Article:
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The amphibious Consolidated PBY Catalina was a versatile, highly-effective military aircraft before, during and after WWII. They were used in anti-submarine warfare, bombing missions, convoy escort duties, search-and-rescue missions, and cargo transport. The last active military PBYs were not retired from service until the 1980s.

PBY development began in 1933 when the U.S. Navy contracted several companies in October 1933 to build competing prototypes for a patrol flying boat. Consolidated’s winning design had a wing with external bracing struts mounted on a pylon over the fuselage called a “parasol” wing. Wingtip stabilizing floats were retractable in flight. The wings were metal leading edge and braces with 1,300 sq. ft. of fabric. The first prototype had its maiden flight on May 19th, 1936, and during a demonstration set a record for nonstop flight of 3,443 miles. The PBY was the first production airplane with fuel storage in the wings.

The PBY Catalina was originally a water-only flying boat, but later models became amphibious when hydraulic gear retraction were fitted in water tight compartments built into the walkway behind the flight engineer. In total, armament of a PBY-5A included a single .50 machine gun in both waist positions, two .30 guns in the bow turret, and a single .30 gun in a ventral position. Four bomb racks were installed on the wings. The PBY-5A could carry 4,000 pounds of ordinance – bombs, depth charges and torpedoes. An estimated 4,051 Catalinas of all versions were produced between June 1937 and May 1945 for the U.S. Navy, the U.S. Army Air Forces, the U.S. Coast Guard, Allied nations, and civilian customers.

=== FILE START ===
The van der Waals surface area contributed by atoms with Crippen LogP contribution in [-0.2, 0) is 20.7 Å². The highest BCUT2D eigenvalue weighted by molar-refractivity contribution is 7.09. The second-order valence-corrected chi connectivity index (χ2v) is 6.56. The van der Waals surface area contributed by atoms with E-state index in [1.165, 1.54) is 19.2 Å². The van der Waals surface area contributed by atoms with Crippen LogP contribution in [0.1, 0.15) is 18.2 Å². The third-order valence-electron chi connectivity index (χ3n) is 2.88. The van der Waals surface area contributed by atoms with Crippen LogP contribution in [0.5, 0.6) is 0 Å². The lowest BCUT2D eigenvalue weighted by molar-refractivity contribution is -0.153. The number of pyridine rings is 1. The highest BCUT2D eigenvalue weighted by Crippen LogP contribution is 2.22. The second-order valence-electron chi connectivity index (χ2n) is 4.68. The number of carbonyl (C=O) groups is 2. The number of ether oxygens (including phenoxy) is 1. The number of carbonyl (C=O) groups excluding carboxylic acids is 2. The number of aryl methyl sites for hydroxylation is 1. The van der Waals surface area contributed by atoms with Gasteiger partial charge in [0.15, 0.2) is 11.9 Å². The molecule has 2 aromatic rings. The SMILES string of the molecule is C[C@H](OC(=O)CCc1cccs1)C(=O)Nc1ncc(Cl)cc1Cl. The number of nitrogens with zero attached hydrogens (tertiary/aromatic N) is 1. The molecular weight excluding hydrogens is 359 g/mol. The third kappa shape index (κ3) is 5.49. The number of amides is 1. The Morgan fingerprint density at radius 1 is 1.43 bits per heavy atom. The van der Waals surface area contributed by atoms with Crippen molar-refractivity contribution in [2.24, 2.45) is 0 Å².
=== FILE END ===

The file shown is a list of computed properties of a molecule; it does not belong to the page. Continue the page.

This plane was delivered to the Royal Canadian Air Force, which used it for anti-submarine patrols flying from Reykjavik, Iceland. Post-war, the plane served at various locations around Canada before it retired from military service in 1962. It was converted to a water bomber and spent the next 32 years as a firefighting platform. The aircraft was flown to South Africa in 1999, where it was parked at a Johannesburg airport. It was then meticulously restored as an example of one of the most significant Navy aircraft of WWII. The restored aircraft now resides here at the museum.

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